Tesla and Panasonic forge closer ties

Tesla and Panasonic have enhanced their already flourishing partnership. The latter is set to invest $256 million into a New York facility which is operated by tech-billionaire Elon Musk’s Tesla. Two months ago, the two companies signed a non-binding letter of intent, which saw the the two companies agree to make cells for Tesla’s stationary power storage units, the Powerwall and Powerpack. 
The plant is going to be located in Buffalo, New York. It was initially built by Silevo, a company which was later acquired by SolarCity in 2014. However, in November 2016, SolarCity was on the receiving end of a $2.6 billion acquirement from the clean energy juggernaut that is Tesla, a move that was overwhelmingly approved by Tesla’s shareholders. 
The plant is expected to open for production in the summer of 2017. The two powerhouse companies are aiming to manufacture the energy-converting cells and modules which are due to be used in Tesla’s solar glass tile roofs, which were also unveiled earlier this year. Elon Musk has a grand vision in which the company will create fashionable and aesthetically appealing roof tiles that will collect energy from the sun and charge both batteries for the homes, and electric cars in the garage.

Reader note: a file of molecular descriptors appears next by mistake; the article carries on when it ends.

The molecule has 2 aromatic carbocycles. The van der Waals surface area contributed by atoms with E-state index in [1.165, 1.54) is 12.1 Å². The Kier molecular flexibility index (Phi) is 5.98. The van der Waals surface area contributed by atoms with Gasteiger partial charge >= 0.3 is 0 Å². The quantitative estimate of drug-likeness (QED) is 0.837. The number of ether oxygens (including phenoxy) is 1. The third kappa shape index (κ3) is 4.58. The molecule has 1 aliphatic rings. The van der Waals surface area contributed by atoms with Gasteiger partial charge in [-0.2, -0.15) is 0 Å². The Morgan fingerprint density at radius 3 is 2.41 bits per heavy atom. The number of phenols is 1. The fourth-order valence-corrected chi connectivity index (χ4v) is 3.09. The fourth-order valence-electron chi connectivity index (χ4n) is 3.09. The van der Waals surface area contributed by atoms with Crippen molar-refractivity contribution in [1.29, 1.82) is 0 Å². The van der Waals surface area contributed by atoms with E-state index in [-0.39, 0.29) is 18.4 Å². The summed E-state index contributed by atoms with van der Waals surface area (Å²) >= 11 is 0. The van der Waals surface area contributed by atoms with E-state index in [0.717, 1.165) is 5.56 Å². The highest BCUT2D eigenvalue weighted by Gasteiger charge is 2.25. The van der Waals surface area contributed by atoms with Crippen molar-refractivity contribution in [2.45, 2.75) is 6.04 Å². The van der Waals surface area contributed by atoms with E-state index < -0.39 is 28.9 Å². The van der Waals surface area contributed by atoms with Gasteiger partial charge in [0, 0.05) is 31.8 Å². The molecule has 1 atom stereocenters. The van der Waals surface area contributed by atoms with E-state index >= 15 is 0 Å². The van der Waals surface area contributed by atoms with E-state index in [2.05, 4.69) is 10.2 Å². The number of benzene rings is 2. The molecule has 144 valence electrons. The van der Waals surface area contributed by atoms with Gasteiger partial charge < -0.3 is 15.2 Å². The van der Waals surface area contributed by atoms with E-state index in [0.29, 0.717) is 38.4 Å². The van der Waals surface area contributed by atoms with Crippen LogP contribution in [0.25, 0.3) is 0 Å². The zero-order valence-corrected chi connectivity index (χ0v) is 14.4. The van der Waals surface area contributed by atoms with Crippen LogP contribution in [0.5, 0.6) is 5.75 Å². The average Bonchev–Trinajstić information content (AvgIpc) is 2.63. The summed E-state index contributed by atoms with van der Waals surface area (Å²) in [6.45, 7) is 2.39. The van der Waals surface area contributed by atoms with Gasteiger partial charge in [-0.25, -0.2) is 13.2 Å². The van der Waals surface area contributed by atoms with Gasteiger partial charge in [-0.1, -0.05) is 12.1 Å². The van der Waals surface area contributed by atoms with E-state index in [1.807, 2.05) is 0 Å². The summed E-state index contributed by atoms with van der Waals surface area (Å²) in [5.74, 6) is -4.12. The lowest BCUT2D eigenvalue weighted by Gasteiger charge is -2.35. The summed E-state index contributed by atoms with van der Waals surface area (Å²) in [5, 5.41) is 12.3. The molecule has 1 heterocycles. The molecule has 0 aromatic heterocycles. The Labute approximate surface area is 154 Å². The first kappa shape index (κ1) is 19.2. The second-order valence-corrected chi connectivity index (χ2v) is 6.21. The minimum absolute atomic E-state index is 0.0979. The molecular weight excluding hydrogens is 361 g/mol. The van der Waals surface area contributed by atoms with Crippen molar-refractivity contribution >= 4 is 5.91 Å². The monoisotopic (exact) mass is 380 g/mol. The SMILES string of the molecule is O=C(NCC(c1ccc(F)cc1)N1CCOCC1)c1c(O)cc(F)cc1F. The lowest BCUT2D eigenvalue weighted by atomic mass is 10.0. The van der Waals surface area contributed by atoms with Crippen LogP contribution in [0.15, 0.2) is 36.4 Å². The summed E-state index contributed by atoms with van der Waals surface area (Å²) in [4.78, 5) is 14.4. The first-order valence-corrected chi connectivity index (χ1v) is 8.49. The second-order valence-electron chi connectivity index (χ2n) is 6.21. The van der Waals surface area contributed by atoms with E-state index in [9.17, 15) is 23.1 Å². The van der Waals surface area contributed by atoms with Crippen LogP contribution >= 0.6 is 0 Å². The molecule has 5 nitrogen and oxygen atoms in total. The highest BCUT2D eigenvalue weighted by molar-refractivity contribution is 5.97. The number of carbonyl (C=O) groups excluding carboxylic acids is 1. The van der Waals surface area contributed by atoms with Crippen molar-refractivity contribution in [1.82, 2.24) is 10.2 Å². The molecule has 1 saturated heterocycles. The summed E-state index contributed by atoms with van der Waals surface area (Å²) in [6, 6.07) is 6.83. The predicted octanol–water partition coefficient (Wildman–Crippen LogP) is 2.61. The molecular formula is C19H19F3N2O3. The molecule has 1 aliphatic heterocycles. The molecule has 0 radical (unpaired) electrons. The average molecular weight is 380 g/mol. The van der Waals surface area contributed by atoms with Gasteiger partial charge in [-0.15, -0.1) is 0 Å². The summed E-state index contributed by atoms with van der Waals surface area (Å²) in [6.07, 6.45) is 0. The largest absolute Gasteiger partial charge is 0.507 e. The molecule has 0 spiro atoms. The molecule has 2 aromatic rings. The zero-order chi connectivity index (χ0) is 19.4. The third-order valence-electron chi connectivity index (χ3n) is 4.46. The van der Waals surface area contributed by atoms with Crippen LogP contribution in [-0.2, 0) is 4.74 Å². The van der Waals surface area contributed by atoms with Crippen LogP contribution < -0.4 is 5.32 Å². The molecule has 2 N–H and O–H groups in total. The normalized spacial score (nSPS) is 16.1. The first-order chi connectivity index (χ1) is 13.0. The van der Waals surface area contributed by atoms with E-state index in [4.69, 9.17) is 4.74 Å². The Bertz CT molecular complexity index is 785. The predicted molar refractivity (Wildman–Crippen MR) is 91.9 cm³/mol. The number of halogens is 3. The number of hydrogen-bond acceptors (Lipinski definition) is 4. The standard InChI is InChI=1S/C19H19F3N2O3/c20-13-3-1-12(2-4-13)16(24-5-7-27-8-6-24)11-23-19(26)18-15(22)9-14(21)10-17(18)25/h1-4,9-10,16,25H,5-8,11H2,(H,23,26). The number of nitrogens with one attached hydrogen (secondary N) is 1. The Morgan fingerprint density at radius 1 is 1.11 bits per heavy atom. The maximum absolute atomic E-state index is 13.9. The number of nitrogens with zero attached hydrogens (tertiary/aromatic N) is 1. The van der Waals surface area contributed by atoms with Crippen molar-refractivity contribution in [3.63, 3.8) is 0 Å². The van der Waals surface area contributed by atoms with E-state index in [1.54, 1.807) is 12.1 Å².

Under the agreement, Panasonic will cover capital costs at the Buffalo plant, while Tesla is making a long-term purchase commitment from Panasonic, the companies said. Panasonic will also join Tesla in solar development at SolarCity's facility in Fremont, Calif.

Tesla Motors and Panasonic already plan to collaborate on batteries at the $5 billion Gigabattery plant that Tesla is building near Reno, Nev.